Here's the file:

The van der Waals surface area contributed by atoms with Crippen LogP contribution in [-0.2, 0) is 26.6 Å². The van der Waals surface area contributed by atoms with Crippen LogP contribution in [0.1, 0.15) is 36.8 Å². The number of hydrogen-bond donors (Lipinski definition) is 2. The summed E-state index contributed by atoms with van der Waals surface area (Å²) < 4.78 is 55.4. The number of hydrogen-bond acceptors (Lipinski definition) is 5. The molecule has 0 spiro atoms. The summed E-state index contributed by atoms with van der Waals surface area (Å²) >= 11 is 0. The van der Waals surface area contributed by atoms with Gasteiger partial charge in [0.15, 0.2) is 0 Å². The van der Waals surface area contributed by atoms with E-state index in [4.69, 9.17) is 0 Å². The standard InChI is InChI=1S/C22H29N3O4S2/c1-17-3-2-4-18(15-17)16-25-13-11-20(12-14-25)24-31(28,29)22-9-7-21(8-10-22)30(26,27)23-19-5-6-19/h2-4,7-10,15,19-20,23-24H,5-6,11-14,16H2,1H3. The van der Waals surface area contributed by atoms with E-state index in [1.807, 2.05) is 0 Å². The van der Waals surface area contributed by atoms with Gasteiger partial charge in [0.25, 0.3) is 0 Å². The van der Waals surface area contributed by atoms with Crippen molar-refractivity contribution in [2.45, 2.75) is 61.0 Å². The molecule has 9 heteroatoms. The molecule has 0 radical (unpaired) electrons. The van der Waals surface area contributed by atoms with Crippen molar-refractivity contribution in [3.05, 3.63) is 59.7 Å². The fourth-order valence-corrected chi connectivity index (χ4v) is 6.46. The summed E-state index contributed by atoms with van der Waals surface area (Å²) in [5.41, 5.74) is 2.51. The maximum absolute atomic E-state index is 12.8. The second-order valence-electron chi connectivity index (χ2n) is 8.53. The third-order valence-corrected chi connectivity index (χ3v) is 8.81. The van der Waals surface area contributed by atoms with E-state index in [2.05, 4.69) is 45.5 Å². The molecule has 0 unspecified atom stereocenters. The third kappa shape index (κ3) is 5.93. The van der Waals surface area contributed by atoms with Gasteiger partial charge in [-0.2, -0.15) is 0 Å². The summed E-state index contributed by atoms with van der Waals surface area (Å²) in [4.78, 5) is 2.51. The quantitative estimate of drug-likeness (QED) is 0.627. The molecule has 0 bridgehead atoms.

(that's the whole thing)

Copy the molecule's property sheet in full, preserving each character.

The van der Waals surface area contributed by atoms with Crippen LogP contribution in [-0.2, 0) is 26.6 Å². The van der Waals surface area contributed by atoms with Crippen LogP contribution in [0.1, 0.15) is 36.8 Å². The number of hydrogen-bond donors (Lipinski definition) is 2. The summed E-state index contributed by atoms with van der Waals surface area (Å²) < 4.78 is 55.4. The number of hydrogen-bond acceptors (Lipinski definition) is 5. The molecule has 0 spiro atoms. The summed E-state index contributed by atoms with van der Waals surface area (Å²) >= 11 is 0. The van der Waals surface area contributed by atoms with Gasteiger partial charge in [0.15, 0.2) is 0 Å². The van der Waals surface area contributed by atoms with E-state index in [4.69, 9.17) is 0 Å². The standard InChI is InChI=1S/C22H29N3O4S2/c1-17-3-2-4-18(15-17)16-25-13-11-20(12-14-25)24-31(28,29)22-9-7-21(8-10-22)30(26,27)23-19-5-6-19/h2-4,7-10,15,19-20,23-24H,5-6,11-14,16H2,1H3. The van der Waals surface area contributed by atoms with E-state index in [1.807, 2.05) is 0 Å². The van der Waals surface area contributed by atoms with Gasteiger partial charge in [0.25, 0.3) is 0 Å². The van der Waals surface area contributed by atoms with Crippen molar-refractivity contribution in [2.45, 2.75) is 61.0 Å². The molecule has 9 heteroatoms. The molecule has 0 radical (unpaired) electrons. The van der Waals surface area contributed by atoms with Crippen molar-refractivity contribution in [3.05, 3.63) is 59.7 Å². The fourth-order valence-corrected chi connectivity index (χ4v) is 6.46. The summed E-state index contributed by atoms with van der Waals surface area (Å²) in [5.41, 5.74) is 2.51. The maximum absolute atomic E-state index is 12.8. The second-order valence-electron chi connectivity index (χ2n) is 8.53. The third-order valence-corrected chi connectivity index (χ3v) is 8.81. The van der Waals surface area contributed by atoms with E-state index in [2.05, 4.69) is 45.5 Å². The molecule has 0 unspecified atom stereocenters. The third kappa shape index (κ3) is 5.93. The van der Waals surface area contributed by atoms with Gasteiger partial charge in [-0.2, -0.15) is 0 Å². The summed E-state index contributed by atoms with van der Waals surface area (Å²) in [4.78, 5) is 2.51. The quantitative estimate of drug-likeness (QED) is 0.627. The molecule has 0 bridgehead atoms.